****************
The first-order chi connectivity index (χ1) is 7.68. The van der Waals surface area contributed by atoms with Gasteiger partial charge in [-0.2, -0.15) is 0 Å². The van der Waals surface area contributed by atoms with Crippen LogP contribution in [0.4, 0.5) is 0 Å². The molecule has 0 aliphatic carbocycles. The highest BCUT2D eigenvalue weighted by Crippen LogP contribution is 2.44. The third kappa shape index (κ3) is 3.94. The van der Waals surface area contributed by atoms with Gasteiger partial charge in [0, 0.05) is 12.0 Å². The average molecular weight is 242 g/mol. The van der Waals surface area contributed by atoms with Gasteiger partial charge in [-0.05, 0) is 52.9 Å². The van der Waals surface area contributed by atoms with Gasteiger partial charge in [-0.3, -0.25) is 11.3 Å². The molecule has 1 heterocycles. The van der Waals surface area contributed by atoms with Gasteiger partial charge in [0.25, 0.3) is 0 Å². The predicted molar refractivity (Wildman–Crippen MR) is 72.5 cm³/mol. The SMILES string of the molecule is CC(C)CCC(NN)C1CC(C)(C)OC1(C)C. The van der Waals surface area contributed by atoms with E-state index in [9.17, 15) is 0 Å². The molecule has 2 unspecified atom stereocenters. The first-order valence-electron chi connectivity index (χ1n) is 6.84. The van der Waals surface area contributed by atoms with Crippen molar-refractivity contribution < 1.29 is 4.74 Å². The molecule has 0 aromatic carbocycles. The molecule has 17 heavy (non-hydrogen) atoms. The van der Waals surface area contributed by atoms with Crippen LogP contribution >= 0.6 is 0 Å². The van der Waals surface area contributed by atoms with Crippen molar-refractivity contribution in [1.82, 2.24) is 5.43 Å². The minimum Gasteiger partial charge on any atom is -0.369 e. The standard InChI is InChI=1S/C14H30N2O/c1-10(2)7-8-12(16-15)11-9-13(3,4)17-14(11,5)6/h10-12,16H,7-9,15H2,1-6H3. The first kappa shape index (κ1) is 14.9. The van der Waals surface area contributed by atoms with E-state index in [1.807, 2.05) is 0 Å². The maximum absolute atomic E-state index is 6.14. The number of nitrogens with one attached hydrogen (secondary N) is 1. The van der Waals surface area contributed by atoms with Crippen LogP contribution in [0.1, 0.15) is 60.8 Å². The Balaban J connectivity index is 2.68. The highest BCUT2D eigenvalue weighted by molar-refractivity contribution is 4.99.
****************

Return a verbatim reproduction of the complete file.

The first-order chi connectivity index (χ1) is 7.68. The van der Waals surface area contributed by atoms with Gasteiger partial charge in [-0.2, -0.15) is 0 Å². The van der Waals surface area contributed by atoms with Crippen LogP contribution in [0.4, 0.5) is 0 Å². The molecule has 0 aliphatic carbocycles. The highest BCUT2D eigenvalue weighted by Crippen LogP contribution is 2.44. The third kappa shape index (κ3) is 3.94. The van der Waals surface area contributed by atoms with Gasteiger partial charge in [0, 0.05) is 12.0 Å². The average molecular weight is 242 g/mol. The van der Waals surface area contributed by atoms with Gasteiger partial charge in [-0.05, 0) is 52.9 Å². The van der Waals surface area contributed by atoms with Gasteiger partial charge in [-0.3, -0.25) is 11.3 Å². The molecule has 1 heterocycles. The van der Waals surface area contributed by atoms with Gasteiger partial charge in [0.25, 0.3) is 0 Å². The predicted molar refractivity (Wildman–Crippen MR) is 72.5 cm³/mol. The SMILES string of the molecule is CC(C)CCC(NN)C1CC(C)(C)OC1(C)C. The van der Waals surface area contributed by atoms with E-state index in [9.17, 15) is 0 Å². The molecule has 2 unspecified atom stereocenters. The first-order valence-electron chi connectivity index (χ1n) is 6.84. The van der Waals surface area contributed by atoms with Crippen molar-refractivity contribution < 1.29 is 4.74 Å². The molecule has 0 aromatic carbocycles. The molecule has 17 heavy (non-hydrogen) atoms. The van der Waals surface area contributed by atoms with Crippen LogP contribution >= 0.6 is 0 Å². The van der Waals surface area contributed by atoms with Crippen molar-refractivity contribution in [1.82, 2.24) is 5.43 Å². The minimum Gasteiger partial charge on any atom is -0.369 e. The standard InChI is InChI=1S/C14H30N2O/c1-10(2)7-8-12(16-15)11-9-13(3,4)17-14(11,5)6/h10-12,16H,7-9,15H2,1-6H3. The first kappa shape index (κ1) is 14.9. The van der Waals surface area contributed by atoms with E-state index in [1.807, 2.05) is 0 Å². The maximum absolute atomic E-state index is 6.14. The number of nitrogens with one attached hydrogen (secondary N) is 1. The van der Waals surface area contributed by atoms with Crippen LogP contribution in [0.1, 0.15) is 60.8 Å². The Balaban J connectivity index is 2.68. The highest BCUT2D eigenvalue weighted by molar-refractivity contribution is 4.99.